In 2021 former Google CEO Eric Schmidt called the PPBE system an “outdated, industrial-age budgeting process” that “creates a valley of death for new technology … preventing the flexible investment needed in prototypes, concepts, and experimentation of new concepts and technologies like AI.” Senate Armed Services Chair Reed calls the PPBE process “one of those relics of days gone by.” One casualty of the PPBE process was the Pentagon’s failed attempt to build a cloud computing system, JEDI, after long delays in contract procurement.
Currently a 14-member Commission on Planning, Programming, Budgeting and Execution Reform is looking at ways to change the 61-year-old system, which requires corporate strategists to plan for new programs long before getting funding, allowing commercial technology and modernization to surge ahead of government efforts. But critics say the lead must come from the Pentagon, which is the only entity that can push real change and shift priorities for industry.
“The DoD is a monopsony; the U.S. government is the only buyer,” says Jones. “So if the Pentagon sends out a demand signal that they are prepared to buy these kinds of systems on a significant scale, industry will commit.”
Gallagher, chair of the Select Committee, agrees with that assessment. While the industrial base needs a longer fix, he believes the munitions gap in East Asia could be addressed in the next several years if the Pentagon swiftly makes fresh demands of industry. “The most obvious concern is we don’t have any long-range munitions deployed west of the international dateline,” he said. But he points to what former Defense Secretaries Robert Gates and Ashton Carter did when U.S. troops were being killed and maimed in large numbers by IEDs in Iraq and Afghanistan, prioritizing production of the Mine Resistant Ambush Protected vehicle, or MRAP. Gallagher believes that at the very least the Pentagon could “MacGyver” — that is, force a quick turnaround on production lines — to supply hundreds of long-range Harpoon missiles to the Taiwanese military.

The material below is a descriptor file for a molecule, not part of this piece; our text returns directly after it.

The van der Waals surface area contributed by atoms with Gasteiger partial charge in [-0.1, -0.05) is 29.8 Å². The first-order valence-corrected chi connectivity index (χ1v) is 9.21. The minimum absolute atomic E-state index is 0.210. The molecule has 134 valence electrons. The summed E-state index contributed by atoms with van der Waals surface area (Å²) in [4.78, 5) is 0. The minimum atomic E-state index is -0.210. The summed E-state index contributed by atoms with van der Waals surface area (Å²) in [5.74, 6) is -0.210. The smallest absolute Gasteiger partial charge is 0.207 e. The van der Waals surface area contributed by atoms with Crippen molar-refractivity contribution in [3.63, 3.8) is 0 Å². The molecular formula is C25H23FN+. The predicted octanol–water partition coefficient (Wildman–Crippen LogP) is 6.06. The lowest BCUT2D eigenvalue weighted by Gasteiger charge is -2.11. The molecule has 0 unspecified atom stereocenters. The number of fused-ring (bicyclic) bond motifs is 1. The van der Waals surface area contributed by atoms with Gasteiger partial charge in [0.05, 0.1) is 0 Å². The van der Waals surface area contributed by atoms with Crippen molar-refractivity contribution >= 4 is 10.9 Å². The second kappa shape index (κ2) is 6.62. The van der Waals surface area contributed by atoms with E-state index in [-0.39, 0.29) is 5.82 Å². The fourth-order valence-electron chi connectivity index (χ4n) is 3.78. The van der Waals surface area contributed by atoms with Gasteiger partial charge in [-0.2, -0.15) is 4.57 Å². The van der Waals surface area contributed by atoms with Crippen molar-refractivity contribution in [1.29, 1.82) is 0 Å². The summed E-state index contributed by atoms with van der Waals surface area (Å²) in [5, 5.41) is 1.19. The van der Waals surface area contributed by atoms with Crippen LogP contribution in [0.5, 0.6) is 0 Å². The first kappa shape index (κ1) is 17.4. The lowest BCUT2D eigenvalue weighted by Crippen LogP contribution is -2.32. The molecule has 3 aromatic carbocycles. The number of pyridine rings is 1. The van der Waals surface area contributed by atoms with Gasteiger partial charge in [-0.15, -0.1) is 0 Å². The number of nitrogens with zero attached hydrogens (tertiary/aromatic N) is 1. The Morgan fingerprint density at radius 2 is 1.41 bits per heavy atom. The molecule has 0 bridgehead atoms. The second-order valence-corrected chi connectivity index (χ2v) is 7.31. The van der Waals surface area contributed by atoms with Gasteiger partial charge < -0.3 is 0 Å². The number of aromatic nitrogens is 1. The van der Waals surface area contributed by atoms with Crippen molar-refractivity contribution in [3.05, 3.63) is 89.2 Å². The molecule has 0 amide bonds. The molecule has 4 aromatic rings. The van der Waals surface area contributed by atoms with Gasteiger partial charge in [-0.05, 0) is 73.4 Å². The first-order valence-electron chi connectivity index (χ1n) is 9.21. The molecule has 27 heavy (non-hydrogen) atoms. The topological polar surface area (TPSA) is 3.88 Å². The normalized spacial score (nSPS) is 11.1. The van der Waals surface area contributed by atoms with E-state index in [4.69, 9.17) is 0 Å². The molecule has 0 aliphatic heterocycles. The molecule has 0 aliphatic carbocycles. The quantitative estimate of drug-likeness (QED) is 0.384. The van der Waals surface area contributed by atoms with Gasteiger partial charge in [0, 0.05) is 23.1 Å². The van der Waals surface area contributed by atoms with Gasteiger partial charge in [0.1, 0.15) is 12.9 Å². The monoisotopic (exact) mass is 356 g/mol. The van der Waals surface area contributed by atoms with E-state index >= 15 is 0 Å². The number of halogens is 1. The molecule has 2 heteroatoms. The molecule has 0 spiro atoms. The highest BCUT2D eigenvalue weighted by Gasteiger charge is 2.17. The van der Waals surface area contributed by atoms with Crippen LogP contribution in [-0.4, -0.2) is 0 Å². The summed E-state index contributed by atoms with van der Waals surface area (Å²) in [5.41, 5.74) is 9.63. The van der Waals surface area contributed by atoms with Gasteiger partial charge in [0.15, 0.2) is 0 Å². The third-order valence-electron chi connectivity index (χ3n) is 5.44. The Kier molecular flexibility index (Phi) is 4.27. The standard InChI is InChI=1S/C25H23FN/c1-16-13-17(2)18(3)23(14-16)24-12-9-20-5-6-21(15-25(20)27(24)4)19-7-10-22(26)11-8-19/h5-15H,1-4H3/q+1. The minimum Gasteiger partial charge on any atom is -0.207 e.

“Maybe I’m an optimist, but you’ve got to be an optimist when it comes to preventing World War III,” says Gallagher.
What is clear is that should war come, it may already be too late to match China ship-for-ship, and plane-for-plane.
The Biden administration has made some efforts to change this. Under the 2018 National Defense Authorization Act, Congress required the Navy to increase the number of its combat ships to 355 (from fewer than 300 now) “as soon as practicable.” But the DoD’s building plans don’t make that feasible for decades, perhaps until the 2050s. Meanwhile, under China’s more autocratic, less bureaucratic system, the People’s Liberation Army Navy passed the U.S. Navy in fleet size around 2020, now has around 340 warships and is expected to grow to 400 ships by 2025, according to the Pentagon’s 2022 China Military Power Report. The U.S. is currently building only 1.2 subs a year (despite a congressional requirement for two a year), and Biden’s fiscal 2024 budget calls for building only nine new battle force ships.
So now may be the time for a radical shift in defense thinking. First, this would mean de-emphasizing traditional platforms like expensive, and newly vulnerable, aircraft carriers and moving to exploit the best of U.S. high tech advantages, including the most recent breakthroughs in artificial intelligence that American industry dominates and which could power new generations of drone aircraft and ships.